- "Do you know what I’ve always wanted to try? [insert sexual fantasy here] Would you be up for that?"
“Too many guys think talking about consent is technical and unsexy. Untrue.” says Leela Strong, a 34-year old woman from Boston. “Checking in as we go keeps sex hot – for both of us.”
Engaging deeply in consent with your partner will make you a better lover. When you talk about desires and know what your partner wants, you can be confident that you're giving them pleasure — which is a much better brag than simply that you slept together.
5. Talking About Consent with Your Friends
When you’re with the guys, it’s easy to fall into culturally defined ways of talking about women and sex — as conquests or objects. That’s not fair to the women in your life, and it probably isn’t what real life sex is like for you, either.
“It is important for men to challenge some of the norms that they have been taught -that being with someone who is incapacitated is okay or that what they may have seen in sexually explicit media is okay, says Nicole Daley, Director of the Start Strong Initiative, a federal program focused on healthy relationships. “Even if they don’t find that every moment is a full on advocacy moment… they can challenge their friends by letting them know making rape jokes is not cool.“
There are a lot of ways to talk about consent with your friends, and it doesn’t have to be a heavy or intense conversation. If you want to brag about sex, brag about how much she wanted and asked for it. Brag about how much she liked what you were doing — and how enthusiastically she consented.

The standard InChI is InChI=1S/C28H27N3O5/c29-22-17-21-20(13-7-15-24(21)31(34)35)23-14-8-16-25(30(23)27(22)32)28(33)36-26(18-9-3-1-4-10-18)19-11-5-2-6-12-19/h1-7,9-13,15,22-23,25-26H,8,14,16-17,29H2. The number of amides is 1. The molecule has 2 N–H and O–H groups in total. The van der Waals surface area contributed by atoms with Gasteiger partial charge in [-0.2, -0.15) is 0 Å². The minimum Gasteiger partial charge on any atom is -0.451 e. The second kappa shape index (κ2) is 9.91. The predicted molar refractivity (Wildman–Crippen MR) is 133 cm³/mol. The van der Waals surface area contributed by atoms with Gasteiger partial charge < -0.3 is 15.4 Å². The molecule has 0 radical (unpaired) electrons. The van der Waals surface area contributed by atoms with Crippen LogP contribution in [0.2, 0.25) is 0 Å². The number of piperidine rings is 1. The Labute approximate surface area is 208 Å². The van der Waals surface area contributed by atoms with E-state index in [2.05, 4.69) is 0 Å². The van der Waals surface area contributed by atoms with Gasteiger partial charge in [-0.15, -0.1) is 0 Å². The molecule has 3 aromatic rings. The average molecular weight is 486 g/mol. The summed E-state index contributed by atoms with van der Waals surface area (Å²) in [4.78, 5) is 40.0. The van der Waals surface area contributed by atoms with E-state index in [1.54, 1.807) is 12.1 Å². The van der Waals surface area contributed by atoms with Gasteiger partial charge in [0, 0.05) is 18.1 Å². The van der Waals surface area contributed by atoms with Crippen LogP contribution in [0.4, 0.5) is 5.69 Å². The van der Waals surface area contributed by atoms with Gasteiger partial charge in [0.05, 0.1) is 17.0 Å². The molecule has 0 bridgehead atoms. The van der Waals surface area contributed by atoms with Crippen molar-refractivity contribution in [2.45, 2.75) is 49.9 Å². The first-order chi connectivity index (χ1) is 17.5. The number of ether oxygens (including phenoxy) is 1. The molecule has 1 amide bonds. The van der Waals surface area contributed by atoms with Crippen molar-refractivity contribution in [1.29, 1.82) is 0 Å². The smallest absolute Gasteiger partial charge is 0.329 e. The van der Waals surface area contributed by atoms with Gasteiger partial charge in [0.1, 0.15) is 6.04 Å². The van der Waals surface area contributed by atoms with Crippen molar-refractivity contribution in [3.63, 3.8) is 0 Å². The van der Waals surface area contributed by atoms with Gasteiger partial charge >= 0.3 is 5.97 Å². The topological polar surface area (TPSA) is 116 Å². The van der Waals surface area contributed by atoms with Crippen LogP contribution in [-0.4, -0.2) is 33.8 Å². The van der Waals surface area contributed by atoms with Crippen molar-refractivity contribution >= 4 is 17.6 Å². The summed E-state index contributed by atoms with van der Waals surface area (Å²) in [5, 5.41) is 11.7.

You can also take steps among your group of friends when you are out at a party or a bar. If you see someone drunk and alone at a party — male or female — don’t assume that someone else is looking out for them. Take responsibility yourself to make sure they are safe.
Keep an eye on your friends, too. A friend doesn’t let a friend drive drunk, so why would you let a friend initiate drunken sex? If a friend is drunk and acting in creepy ways to women, take him home — don’t laugh it off. If he’s hitting on a woman who is drunk, you can either speak up or you can just create a distraction. Or find the woman’s friends and have them take her home safely.
Finally, show support for survivors of sexual violence and do so in visible ways. Wear a “Consent Is Sexy” T-shirt. Show up at an event to support an anti-sexual violence organization. Raise your hand at the next prevention workshop. If there are men or women in your life who have been sexually assaulted or abused, talk about what it’s like to support them. Find ways to open the door to a conversation about myths and misperceptions about sexual violence, and its impact on a survivor’s life.
Consent isn’t complicated. But it’s not talked about enough. What else do you want to know or learn about consent?
- Men Can Stop Rape offers online and offline resources for healthy masculinity, consent, and navigating sex in an alcohol and hookup culture.
- Planned Parenthood Consent 101 Videos
If you or someone you know has been sexually assaulted, you can find support, resources, and advice through the National Sexual Assault Hotline at 800.656.HOPE or online.rainn.org. Trained volunteers are available to answer questions — big or small — 24 hours a day, 7 days a week, 365 days a year.